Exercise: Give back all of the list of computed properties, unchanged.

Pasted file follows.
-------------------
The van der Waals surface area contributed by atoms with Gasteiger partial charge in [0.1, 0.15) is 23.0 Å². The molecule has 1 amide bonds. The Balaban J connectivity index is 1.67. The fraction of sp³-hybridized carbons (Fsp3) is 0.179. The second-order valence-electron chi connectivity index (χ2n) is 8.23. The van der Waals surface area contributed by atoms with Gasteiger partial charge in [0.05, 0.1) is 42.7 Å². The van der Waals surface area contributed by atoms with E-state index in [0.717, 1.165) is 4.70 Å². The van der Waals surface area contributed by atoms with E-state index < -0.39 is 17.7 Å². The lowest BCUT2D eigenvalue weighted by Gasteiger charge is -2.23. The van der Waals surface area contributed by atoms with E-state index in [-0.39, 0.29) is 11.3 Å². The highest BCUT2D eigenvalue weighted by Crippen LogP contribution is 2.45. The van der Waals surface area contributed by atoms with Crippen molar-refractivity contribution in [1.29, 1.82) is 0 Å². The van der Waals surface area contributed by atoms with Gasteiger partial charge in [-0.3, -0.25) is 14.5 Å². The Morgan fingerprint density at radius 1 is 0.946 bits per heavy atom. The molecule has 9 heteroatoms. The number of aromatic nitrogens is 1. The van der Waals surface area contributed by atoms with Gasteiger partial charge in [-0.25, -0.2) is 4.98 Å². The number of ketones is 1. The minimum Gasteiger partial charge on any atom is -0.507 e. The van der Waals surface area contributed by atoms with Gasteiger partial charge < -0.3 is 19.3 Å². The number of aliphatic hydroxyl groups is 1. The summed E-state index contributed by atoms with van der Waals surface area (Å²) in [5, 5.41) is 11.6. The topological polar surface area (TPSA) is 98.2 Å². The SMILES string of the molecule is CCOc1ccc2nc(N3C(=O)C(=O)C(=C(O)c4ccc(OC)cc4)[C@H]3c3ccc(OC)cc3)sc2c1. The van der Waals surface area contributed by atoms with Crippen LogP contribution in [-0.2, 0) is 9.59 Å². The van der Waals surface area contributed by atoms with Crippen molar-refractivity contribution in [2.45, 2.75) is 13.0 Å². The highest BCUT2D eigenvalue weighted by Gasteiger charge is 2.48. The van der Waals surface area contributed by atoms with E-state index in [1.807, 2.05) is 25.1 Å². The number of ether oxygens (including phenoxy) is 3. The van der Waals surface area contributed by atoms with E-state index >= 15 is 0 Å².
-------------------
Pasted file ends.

The van der Waals surface area contributed by atoms with Gasteiger partial charge in [0.1, 0.15) is 23.0 Å². The molecule has 1 amide bonds. The Balaban J connectivity index is 1.67. The fraction of sp³-hybridized carbons (Fsp3) is 0.179. The second-order valence-electron chi connectivity index (χ2n) is 8.23. The van der Waals surface area contributed by atoms with Gasteiger partial charge in [0.05, 0.1) is 42.7 Å². The van der Waals surface area contributed by atoms with E-state index in [0.717, 1.165) is 4.70 Å². The van der Waals surface area contributed by atoms with E-state index < -0.39 is 17.7 Å². The lowest BCUT2D eigenvalue weighted by Gasteiger charge is -2.23. The van der Waals surface area contributed by atoms with E-state index in [-0.39, 0.29) is 11.3 Å². The highest BCUT2D eigenvalue weighted by Crippen LogP contribution is 2.45. The van der Waals surface area contributed by atoms with Crippen molar-refractivity contribution in [1.29, 1.82) is 0 Å². The van der Waals surface area contributed by atoms with Gasteiger partial charge in [-0.3, -0.25) is 14.5 Å². The Morgan fingerprint density at radius 1 is 0.946 bits per heavy atom. The molecule has 9 heteroatoms. The number of aromatic nitrogens is 1. The van der Waals surface area contributed by atoms with Gasteiger partial charge in [-0.25, -0.2) is 4.98 Å². The number of ketones is 1. The minimum Gasteiger partial charge on any atom is -0.507 e. The van der Waals surface area contributed by atoms with Gasteiger partial charge < -0.3 is 19.3 Å². The number of aliphatic hydroxyl groups is 1. The summed E-state index contributed by atoms with van der Waals surface area (Å²) in [5, 5.41) is 11.6. The topological polar surface area (TPSA) is 98.2 Å². The SMILES string of the molecule is CCOc1ccc2nc(N3C(=O)C(=O)C(=C(O)c4ccc(OC)cc4)[C@H]3c3ccc(OC)cc3)sc2c1. The van der Waals surface area contributed by atoms with Crippen LogP contribution in [-0.2, 0) is 9.59 Å². The van der Waals surface area contributed by atoms with Crippen molar-refractivity contribution in [2.45, 2.75) is 13.0 Å². The highest BCUT2D eigenvalue weighted by Gasteiger charge is 2.48. The van der Waals surface area contributed by atoms with E-state index in [1.807, 2.05) is 25.1 Å². The number of ether oxygens (including phenoxy) is 3. The van der Waals surface area contributed by atoms with E-state index >= 15 is 0 Å².